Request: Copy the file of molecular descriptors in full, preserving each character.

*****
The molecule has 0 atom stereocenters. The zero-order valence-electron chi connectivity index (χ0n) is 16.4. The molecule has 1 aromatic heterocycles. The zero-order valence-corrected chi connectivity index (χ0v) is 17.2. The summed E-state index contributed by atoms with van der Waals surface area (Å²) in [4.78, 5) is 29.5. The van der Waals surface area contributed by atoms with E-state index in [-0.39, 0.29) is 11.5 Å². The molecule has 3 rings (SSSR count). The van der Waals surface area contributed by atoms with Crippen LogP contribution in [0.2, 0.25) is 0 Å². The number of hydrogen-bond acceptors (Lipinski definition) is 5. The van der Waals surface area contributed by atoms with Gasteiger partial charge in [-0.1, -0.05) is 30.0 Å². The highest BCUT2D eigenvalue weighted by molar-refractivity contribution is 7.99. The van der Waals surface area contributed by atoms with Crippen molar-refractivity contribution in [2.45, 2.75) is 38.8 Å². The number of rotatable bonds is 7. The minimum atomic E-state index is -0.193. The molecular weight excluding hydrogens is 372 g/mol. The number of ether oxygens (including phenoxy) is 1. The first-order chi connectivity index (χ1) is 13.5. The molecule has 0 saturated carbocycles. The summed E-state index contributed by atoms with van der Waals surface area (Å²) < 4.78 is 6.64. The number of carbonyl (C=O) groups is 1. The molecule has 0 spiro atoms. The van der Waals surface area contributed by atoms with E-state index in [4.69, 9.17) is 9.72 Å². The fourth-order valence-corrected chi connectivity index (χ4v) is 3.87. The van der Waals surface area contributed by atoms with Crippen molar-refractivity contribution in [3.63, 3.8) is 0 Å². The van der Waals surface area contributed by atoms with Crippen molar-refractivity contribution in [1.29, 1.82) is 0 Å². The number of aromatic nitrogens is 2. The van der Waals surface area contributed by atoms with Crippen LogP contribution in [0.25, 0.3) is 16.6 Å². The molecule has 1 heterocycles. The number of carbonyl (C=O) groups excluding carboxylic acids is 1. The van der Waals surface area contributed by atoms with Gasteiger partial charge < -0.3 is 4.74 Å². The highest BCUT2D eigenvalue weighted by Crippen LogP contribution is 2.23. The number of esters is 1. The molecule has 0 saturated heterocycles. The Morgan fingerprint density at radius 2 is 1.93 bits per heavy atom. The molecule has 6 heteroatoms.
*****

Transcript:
The molecule has 0 atom stereocenters. The zero-order valence-electron chi connectivity index (χ0n) is 16.4. The molecule has 1 aromatic heterocycles. The zero-order valence-corrected chi connectivity index (χ0v) is 17.2. The summed E-state index contributed by atoms with van der Waals surface area (Å²) in [4.78, 5) is 29.5. The van der Waals surface area contributed by atoms with E-state index in [-0.39, 0.29) is 11.5 Å². The molecule has 3 rings (SSSR count). The van der Waals surface area contributed by atoms with Crippen LogP contribution in [0.2, 0.25) is 0 Å². The number of hydrogen-bond acceptors (Lipinski definition) is 5. The van der Waals surface area contributed by atoms with Gasteiger partial charge in [-0.1, -0.05) is 30.0 Å². The highest BCUT2D eigenvalue weighted by molar-refractivity contribution is 7.99. The van der Waals surface area contributed by atoms with Crippen molar-refractivity contribution in [2.45, 2.75) is 38.8 Å². The number of rotatable bonds is 7. The minimum atomic E-state index is -0.193. The molecular weight excluding hydrogens is 372 g/mol. The number of ether oxygens (including phenoxy) is 1. The first-order chi connectivity index (χ1) is 13.5. The molecule has 0 saturated carbocycles. The summed E-state index contributed by atoms with van der Waals surface area (Å²) < 4.78 is 6.64. The number of carbonyl (C=O) groups is 1. The molecule has 0 spiro atoms. The van der Waals surface area contributed by atoms with E-state index in [4.69, 9.17) is 9.72 Å². The fourth-order valence-corrected chi connectivity index (χ4v) is 3.87. The van der Waals surface area contributed by atoms with Crippen molar-refractivity contribution in [3.63, 3.8) is 0 Å². The van der Waals surface area contributed by atoms with Crippen molar-refractivity contribution in [1.29, 1.82) is 0 Å². The number of aromatic nitrogens is 2. The van der Waals surface area contributed by atoms with Crippen LogP contribution in [0.25, 0.3) is 16.6 Å². The molecule has 1 heterocycles. The number of carbonyl (C=O) groups excluding carboxylic acids is 1. The van der Waals surface area contributed by atoms with Gasteiger partial charge < -0.3 is 4.74 Å². The highest BCUT2D eigenvalue weighted by Crippen LogP contribution is 2.23. The number of esters is 1. The molecule has 0 saturated heterocycles. The Morgan fingerprint density at radius 2 is 1.93 bits per heavy atom. The molecule has 6 heteroatoms.